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Saturday, November 27, 2010

Early Christianity on Abortion

I have to drive an hour one way to work every day. I started "reading" audio books with that "free time". It has been quite useful. Recently I came across a reading of the Didache. "The what?" you may ask. The Didache is a book written somewhere in the first or second century. For a long time it was up for consideration as Scripture. It was believed to be the Teaching of the Twelve Apostles. Eventually it was agreed that the book was an excellent book, but not inspired Scripture. So I was pleased to be able to download this admirable book containing good teachings from the early Church fathers.

The book seemed to be largely a lot of quotes from Scripture. You'll learn the basic rules of Christianity -- "First, you shall love God who made you; second, love your neighbor as yourself." You'll learn that "grave sins" are forbidden, like adultery, murder, fornication, and so on. (They specifically include pederasty in the list.) There are instructions regarding teachers, prophets, Christian assembly, and so on. Lots of the normal, good stuff. But, since this was written sometime prior to 200 AD, I was somewhat surprised at this instruction: "You shall not murder a child by abortion" (Didache, Ch 2).

Now, I've heard it said that this whole "pro-life" thing (expressed by opponents as "anti-abortion") is a modern-day phenomenon and didn't have any basis in historical Christianity. As it turns out, this isn't true at all. The Didache was quite clear. Clement of Alexandria (circa 150-215 AD) wrote against it in his Paedagogus (Book 2). Tertullian (circa 125-225 AD) specified, "In our case, murder being once for all forbidden, we may not destroy even the fetus in the womb, while as yet the human being derives blood from other parts of the body for its sustenance. To hinder a birth is merely a speedier man-killing; nor does it matter whether you take away a life that is born, or destroy one that is coming to the birth." (Apology Ch 9). With only a little searching you can find repeated references in the writings of early Church fathers who affirm that abortion is murder and, as such, forbidden.

Now, you can debate all you want about "when life begins" or some such, but what cannot be debated was the view of the early Church on the subject. They held that the fetus was human life and terminating a life when it wasn't yet born was still murder. Thus, it is "pro-life", not "anti-abortion".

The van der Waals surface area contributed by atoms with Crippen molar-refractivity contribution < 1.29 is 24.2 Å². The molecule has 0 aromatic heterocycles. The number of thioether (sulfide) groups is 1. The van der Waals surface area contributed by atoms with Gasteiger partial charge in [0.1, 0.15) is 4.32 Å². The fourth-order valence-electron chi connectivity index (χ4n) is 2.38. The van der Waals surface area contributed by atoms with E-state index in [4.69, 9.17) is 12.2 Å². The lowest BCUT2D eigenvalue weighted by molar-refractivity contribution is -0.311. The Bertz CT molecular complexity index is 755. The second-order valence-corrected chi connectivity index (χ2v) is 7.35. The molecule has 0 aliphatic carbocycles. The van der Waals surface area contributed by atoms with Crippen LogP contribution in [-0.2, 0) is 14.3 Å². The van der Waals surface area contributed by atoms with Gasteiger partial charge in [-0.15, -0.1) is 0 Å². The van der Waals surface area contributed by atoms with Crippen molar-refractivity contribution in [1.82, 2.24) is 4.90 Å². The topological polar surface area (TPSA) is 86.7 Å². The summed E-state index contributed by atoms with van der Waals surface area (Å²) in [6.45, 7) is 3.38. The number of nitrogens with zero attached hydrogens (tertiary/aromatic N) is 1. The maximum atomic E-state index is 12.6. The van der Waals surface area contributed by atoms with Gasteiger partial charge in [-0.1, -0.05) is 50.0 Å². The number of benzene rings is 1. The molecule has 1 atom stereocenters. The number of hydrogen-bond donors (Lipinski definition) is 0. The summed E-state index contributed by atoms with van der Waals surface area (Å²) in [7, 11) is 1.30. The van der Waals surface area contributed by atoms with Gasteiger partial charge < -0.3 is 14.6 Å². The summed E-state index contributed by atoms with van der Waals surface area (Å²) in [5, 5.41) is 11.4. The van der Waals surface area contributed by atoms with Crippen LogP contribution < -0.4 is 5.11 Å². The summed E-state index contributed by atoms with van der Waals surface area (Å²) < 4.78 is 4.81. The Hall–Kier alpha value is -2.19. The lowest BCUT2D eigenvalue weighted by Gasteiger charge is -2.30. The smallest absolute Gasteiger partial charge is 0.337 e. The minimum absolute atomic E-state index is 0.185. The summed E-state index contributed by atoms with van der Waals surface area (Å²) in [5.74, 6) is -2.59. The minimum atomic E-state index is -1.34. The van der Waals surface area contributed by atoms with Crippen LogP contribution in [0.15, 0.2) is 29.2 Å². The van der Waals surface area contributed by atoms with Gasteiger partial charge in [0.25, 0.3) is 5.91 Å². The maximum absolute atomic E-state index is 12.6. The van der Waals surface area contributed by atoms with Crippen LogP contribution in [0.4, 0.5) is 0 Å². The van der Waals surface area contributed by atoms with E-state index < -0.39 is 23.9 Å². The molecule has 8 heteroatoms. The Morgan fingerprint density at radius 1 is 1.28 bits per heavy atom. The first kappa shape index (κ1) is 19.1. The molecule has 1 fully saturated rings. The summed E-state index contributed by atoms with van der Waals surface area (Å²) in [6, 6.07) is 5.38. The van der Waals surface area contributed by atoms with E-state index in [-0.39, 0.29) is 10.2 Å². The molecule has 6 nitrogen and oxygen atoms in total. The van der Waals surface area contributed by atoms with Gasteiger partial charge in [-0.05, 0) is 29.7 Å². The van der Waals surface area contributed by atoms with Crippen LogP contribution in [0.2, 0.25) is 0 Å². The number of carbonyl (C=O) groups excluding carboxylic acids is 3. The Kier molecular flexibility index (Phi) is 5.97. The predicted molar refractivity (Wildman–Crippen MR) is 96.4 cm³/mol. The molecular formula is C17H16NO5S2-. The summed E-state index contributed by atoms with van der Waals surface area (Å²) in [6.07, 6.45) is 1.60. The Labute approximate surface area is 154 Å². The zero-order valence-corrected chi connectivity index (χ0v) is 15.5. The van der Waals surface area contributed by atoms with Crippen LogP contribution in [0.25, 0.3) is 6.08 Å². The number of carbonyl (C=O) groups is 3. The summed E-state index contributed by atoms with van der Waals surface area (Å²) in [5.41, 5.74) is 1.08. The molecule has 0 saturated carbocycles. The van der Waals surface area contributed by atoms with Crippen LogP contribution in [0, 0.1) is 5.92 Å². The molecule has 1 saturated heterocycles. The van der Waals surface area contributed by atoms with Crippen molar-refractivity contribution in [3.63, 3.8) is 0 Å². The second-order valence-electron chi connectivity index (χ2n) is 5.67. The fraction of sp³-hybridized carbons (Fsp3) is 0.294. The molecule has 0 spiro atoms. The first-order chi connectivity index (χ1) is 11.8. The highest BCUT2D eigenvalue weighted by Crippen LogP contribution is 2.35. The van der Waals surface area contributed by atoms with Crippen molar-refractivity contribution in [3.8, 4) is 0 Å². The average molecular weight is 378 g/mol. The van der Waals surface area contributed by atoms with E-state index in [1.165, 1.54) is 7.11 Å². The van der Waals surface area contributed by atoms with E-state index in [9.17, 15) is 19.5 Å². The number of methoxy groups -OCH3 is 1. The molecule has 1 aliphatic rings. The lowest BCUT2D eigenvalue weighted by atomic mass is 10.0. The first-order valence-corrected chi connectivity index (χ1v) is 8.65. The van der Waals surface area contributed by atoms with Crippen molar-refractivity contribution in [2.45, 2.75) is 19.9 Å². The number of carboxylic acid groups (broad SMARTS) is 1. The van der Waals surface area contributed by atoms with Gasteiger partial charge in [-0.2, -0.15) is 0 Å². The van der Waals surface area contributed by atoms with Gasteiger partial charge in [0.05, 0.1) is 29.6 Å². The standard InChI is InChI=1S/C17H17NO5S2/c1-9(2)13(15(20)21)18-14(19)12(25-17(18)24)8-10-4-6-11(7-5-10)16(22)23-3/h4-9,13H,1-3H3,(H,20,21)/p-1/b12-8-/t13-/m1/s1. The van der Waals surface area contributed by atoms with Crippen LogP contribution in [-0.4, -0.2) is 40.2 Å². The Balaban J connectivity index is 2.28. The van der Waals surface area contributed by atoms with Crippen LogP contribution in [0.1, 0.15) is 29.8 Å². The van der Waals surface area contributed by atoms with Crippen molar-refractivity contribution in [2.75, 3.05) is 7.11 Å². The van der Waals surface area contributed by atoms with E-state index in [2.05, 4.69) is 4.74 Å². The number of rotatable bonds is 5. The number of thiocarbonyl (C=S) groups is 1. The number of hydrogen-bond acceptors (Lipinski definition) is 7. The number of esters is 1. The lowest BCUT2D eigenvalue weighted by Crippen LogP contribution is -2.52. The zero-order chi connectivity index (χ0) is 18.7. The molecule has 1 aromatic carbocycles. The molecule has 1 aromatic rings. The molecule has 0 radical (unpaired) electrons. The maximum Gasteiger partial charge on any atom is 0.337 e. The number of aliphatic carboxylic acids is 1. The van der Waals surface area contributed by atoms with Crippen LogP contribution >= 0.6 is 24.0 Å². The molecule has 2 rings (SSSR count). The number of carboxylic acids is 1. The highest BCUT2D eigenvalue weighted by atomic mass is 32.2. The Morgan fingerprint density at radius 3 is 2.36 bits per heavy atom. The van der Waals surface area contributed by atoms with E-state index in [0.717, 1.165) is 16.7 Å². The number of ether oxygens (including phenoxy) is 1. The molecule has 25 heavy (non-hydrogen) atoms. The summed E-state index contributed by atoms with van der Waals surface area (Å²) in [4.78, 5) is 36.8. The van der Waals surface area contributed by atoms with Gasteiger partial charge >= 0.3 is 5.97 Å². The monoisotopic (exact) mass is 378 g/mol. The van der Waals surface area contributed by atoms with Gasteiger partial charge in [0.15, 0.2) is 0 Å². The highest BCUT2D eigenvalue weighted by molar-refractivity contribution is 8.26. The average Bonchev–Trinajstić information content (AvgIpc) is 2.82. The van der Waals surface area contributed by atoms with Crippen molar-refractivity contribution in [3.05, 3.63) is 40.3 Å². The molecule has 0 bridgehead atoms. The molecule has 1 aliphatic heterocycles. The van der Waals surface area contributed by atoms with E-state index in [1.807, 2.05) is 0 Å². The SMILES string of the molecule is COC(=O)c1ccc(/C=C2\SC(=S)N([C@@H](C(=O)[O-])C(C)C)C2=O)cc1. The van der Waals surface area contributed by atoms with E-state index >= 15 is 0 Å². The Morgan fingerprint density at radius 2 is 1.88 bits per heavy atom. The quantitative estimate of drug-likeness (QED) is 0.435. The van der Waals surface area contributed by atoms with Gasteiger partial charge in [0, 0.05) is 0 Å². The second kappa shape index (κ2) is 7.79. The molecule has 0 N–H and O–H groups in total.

4simpsons said...

Excellent points. Here are some other quotes from church fathers on abortion if you are interested -- . They are part of a delightful post where a pro-choice theological liberal tried to use a quote from a church father to support pure pacifism. Not only did he have to take it out of context to do so, but he didn't realize that is reference included a clear anti-abortion message. Turns out he didn't really care what that church father said after all.

And here's a great link to use on the "where life begins" debate -- it is a series of quotes from mainstream embryology textbooks and even some pro-aborts, all conceding the obvious: a new human being is created at conception -- .

Marshall Art said...

Good stuff, Stan. Neil had listed some quotes from early church leaders on the subject some time ago. Nice to have them all brought to light once more.

As to terms, I am "anti-abortion" because it IS murder, except when the pregnancy clearly endangers the life of the mother.

And of course, the question of when life begins, when one is a person entitled to protections, are all examples of cheap rationalizations. The entire topic of pro- vs. anti-abortion is largely an after-the-fact debate. The focus should really be on abstaining from sexual activity so that "unwanted" pregnancies do not come to pass. But good golly! Who am I to tell others how to live??!!

Jim Jordan said...

Really great work, Stan. I tweeted your article. Hope you don't mind. I was in the middle of a debate with some pro-abort, atheist women who have some appalling views. Here's the link to the tweet on Twitter.

Anonymous said...

Abortion is neither right or wrong...its all opinion and nothing more ...

Brett Strong (MrBrettStrong Youtube channel on abortion)

Stan said...

You are certainly free to conclude such ... but it's very likely, if followed to its logical conclusion, to end up in places you don't like, beginning with anarchy. I form my views on what is right or wrong, moral or immoral, on a particular basis. You form yours on opinion. I would point out, however, that your opinion of what is right or wrong is not binding on anyone else, so making the argument is pointless.